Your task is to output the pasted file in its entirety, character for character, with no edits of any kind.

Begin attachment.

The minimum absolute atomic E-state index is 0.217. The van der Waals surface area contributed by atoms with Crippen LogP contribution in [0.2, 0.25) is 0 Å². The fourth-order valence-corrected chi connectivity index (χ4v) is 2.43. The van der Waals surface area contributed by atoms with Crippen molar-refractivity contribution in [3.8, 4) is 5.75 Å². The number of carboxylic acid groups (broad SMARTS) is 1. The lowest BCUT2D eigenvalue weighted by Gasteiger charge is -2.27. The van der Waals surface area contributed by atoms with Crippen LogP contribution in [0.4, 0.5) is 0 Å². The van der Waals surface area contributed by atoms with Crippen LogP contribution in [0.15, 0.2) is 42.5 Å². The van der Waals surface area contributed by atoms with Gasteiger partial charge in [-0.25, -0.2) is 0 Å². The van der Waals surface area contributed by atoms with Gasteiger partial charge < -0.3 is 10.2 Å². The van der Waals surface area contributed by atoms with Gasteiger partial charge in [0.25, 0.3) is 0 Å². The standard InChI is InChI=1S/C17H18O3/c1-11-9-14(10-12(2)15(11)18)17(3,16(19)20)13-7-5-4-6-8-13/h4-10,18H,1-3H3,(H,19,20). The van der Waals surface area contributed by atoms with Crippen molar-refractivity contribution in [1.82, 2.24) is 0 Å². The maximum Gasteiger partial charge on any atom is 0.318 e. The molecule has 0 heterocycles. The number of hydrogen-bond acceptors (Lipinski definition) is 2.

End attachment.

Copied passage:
The minimum absolute atomic E-state index is 0.217. The van der Waals surface area contributed by atoms with Crippen LogP contribution in [0.2, 0.25) is 0 Å². The fourth-order valence-corrected chi connectivity index (χ4v) is 2.43. The van der Waals surface area contributed by atoms with Crippen molar-refractivity contribution in [3.8, 4) is 5.75 Å². The number of carboxylic acid groups (broad SMARTS) is 1. The lowest BCUT2D eigenvalue weighted by Gasteiger charge is -2.27. The van der Waals surface area contributed by atoms with Crippen LogP contribution in [0.4, 0.5) is 0 Å². The van der Waals surface area contributed by atoms with Crippen LogP contribution in [0.15, 0.2) is 42.5 Å². The van der Waals surface area contributed by atoms with Gasteiger partial charge in [-0.25, -0.2) is 0 Å². The van der Waals surface area contributed by atoms with Gasteiger partial charge < -0.3 is 10.2 Å². The van der Waals surface area contributed by atoms with Gasteiger partial charge in [0.25, 0.3) is 0 Å². The standard InChI is InChI=1S/C17H18O3/c1-11-9-14(10-12(2)15(11)18)17(3,16(19)20)13-7-5-4-6-8-13/h4-10,18H,1-3H3,(H,19,20). The van der Waals surface area contributed by atoms with Crippen molar-refractivity contribution in [1.82, 2.24) is 0 Å². The maximum Gasteiger partial charge on any atom is 0.318 e. The molecule has 0 heterocycles. The number of hydrogen-bond acceptors (Lipinski definition) is 2.